Recently, Médecins Sans Frontières workers were busy vaccinating children in one of the Arsal schools serving as a temporary home for displaced Syrians. A young boy named Mohammed cried as he waited with his mother for a vaccination at the school in Arsal: "He used to be named Bashar," after President Bashar al-Assad of Syria, his mother said with a wide grin.

A father living with his wife and five young children in an unfinished home in Arsal said he had not been able to work since arriving several months ago. His story is not unusual.

The little money that most refugees carried out with them is completely gone or running out. Assistance from aid groups and local residents is limited.
 
As one example, a Médecins Sans Frontières report issued last month said, "Those living in the Bekaa Valley appear to have twice as much access to drinking water [as in other areas], meaning it is likely they purchase it, adding burden to already limited finances."

Living conditions stressful

Some displaced families set up tent camps in the yards of sympathetic Lebanese. Others moved into unfinished buildings and construction sites.  But the living conditions in many locations are dire, and with the onset of cooler weather fast approaching, open-air shelters in this town at the foot of the Anti-Lebanon mountain range will offer little protection from the elements.

For now, the people of Arsal are doing what they can. The municipality chief, al-Hujairi, warns of a desperate situation that is bound to get worse. He notes that the surrounding villages are primarily Shiite Muslim and support the Assad regime, making it nearly impossible for refugees to leave town. When they do, they are frequently attacked.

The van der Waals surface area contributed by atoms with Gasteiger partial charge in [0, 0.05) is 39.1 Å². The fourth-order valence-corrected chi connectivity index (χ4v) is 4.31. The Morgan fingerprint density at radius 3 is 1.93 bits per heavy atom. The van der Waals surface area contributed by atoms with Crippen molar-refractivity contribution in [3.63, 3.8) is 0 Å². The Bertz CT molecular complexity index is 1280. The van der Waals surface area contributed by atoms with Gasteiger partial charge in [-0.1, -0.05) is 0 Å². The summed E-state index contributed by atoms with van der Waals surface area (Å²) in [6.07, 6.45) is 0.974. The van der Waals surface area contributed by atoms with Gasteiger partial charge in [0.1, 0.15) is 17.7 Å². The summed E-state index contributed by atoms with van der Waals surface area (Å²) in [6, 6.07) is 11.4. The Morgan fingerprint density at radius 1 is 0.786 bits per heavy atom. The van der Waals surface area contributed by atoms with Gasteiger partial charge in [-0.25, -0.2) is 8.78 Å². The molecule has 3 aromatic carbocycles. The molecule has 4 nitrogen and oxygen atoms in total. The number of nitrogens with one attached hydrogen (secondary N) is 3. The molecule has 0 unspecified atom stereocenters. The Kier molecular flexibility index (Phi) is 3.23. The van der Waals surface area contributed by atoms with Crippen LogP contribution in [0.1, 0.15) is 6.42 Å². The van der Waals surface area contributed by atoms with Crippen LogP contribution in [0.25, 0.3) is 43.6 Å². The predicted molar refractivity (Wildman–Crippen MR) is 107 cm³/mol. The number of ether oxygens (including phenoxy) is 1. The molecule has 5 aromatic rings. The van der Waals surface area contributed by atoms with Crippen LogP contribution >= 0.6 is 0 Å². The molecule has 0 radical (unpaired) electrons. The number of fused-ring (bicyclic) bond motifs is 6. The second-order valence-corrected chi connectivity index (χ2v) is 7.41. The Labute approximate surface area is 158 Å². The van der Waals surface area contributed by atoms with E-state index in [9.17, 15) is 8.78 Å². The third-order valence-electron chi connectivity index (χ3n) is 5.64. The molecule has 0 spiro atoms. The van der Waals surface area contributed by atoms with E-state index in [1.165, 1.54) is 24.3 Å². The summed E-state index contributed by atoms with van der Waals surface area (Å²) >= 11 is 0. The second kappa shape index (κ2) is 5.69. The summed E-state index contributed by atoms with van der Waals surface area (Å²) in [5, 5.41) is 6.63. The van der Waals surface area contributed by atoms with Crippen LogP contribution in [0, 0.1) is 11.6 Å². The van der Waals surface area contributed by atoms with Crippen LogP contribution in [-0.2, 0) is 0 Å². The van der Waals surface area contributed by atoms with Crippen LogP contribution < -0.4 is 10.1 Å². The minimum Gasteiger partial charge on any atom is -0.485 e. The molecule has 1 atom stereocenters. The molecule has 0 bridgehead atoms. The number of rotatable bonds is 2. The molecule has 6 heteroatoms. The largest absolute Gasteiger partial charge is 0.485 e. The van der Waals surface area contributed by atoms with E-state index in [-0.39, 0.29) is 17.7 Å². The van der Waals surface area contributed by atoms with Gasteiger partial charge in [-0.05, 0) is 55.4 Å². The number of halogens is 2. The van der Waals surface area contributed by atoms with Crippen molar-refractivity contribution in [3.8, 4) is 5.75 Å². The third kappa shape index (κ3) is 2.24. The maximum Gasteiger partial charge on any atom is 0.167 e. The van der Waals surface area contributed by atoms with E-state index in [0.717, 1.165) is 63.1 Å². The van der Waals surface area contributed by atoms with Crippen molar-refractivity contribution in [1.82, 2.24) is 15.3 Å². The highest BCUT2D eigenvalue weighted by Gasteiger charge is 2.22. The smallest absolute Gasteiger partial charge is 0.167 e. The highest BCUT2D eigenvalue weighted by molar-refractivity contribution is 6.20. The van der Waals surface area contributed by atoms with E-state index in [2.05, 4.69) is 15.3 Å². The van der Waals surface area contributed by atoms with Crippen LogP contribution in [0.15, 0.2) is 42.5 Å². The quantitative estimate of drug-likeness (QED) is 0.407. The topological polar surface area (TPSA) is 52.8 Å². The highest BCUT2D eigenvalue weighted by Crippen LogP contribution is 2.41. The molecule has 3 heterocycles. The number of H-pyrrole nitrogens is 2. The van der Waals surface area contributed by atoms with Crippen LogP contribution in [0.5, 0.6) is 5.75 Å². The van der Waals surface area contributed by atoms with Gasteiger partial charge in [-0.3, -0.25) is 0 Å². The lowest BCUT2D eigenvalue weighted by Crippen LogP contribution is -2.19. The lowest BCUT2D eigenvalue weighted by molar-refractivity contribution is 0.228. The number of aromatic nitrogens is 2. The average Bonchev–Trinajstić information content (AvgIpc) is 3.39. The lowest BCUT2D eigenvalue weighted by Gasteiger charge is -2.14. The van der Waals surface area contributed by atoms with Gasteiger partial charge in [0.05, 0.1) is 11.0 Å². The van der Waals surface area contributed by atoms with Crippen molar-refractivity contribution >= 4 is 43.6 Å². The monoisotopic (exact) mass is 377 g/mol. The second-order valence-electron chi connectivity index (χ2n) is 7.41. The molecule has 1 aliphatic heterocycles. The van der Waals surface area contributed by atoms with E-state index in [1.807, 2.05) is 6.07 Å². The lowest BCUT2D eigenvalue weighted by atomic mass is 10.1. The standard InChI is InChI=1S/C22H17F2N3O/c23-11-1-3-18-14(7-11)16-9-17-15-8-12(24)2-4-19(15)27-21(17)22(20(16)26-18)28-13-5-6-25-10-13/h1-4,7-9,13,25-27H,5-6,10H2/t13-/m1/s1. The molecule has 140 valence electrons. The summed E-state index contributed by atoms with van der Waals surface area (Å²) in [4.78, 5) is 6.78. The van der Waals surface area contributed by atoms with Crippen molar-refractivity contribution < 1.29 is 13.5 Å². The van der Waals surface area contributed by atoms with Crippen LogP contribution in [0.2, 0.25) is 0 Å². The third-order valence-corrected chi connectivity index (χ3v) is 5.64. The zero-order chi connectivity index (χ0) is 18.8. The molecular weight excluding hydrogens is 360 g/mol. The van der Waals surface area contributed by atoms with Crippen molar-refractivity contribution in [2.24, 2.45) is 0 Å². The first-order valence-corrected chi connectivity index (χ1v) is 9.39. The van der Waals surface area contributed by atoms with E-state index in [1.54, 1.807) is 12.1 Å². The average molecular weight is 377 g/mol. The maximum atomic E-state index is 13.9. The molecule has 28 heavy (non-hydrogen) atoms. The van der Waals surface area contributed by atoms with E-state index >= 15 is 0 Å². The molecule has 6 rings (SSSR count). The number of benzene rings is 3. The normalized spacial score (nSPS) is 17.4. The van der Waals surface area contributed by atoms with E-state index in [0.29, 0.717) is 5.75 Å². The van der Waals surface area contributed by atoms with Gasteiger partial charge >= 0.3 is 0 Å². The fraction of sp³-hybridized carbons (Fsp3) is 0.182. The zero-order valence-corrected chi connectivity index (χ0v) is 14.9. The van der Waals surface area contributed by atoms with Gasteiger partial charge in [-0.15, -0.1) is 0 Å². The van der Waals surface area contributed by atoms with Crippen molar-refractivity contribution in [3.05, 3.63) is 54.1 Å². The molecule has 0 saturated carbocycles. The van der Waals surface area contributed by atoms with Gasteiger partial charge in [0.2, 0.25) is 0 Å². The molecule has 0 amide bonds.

"They [the refugees] have not stopped coming across, and we receive no help from the Lebanese government," al-Hujairi said. "Of course we will help all of them, but how many more can we take?"

You May Like

Photogallery Pistorius Sentenced, Taken to Prison

Pistorius, convicted of culpable homicide in shooting death of girlfriend Reeva Steenkamp, will likely serve about 10 months of five-year sentence, before completing it under house arrest More

UN to Aid Central Africa in Polio Vaccinations

Synchronized vaccinations will be conducted after Cameroon reports a fifth case of the wild polio virus in its territory More

WHO: Ebola Vaccine May Be in Use by Jan.

WHO assistant director Dr. Marie Paule Kieny says clinical trials of Ebola vaccines are underway or planned in Europe, US and Africa More

This forum has been closed.
Comment Sorting
Comments
     
by: Muhd Nur Alalawi from: Nigeria
October 09, 2012 7:36 AM
The Syrians should blame themselves for their predicament because they call for it, their government is doing well for them but being ungrateful people they decided to revolt aginst their leaders for just no reason.

Therefore what ever happened to you I believe you people deserve it, so please down your arms and embrace dialogue thats the best way for you,

Featured Videos

Your JavaScript is turned off or you have an old version of Adobe's Flash Player. Get the latest Flash player.
After Decades of Pressure, Luxembourg Drops Bank Secrecy Rulesi
X
October 21, 2014 12:20 AM
European Union finance ministers have reached a breakthrough agreement that will make it more difficult for tax cheats to hide their money. The new legislation, which had been blocked for years by countries with a reputation as tax havens, was approved last week after Luxembourg and Austria agreed to lift their vetoes. But as Mil Arcega reports, it doesn’t mean tax cheats have run out of places to keep their money hidden.
Video

Video After Decades of Pressure, Luxembourg Drops Bank Secrecy Rules

European Union finance ministers have reached a breakthrough agreement that will make it more difficult for tax cheats to hide their money. The new legislation, which had been blocked for years by countries with a reputation as tax havens, was approved last week after Luxembourg and Austria agreed to lift their vetoes. But as Mil Arcega reports, it doesn’t mean tax cheats have run out of places to keep their money hidden.
Video

Video Kobani Refugees Welcome, Turkey Criticizes, US Airdrop

Residents of Kobani in northern Syria have welcomed the airdrop of weapons, ammunition and medicine to Kurdish militia who are resisting the seizure of their city by Islamic State militants. The Turkish government, however, has criticized the operation. VOA’s Scott Bobb reports from southeastern Turkey, across the border from Kobani.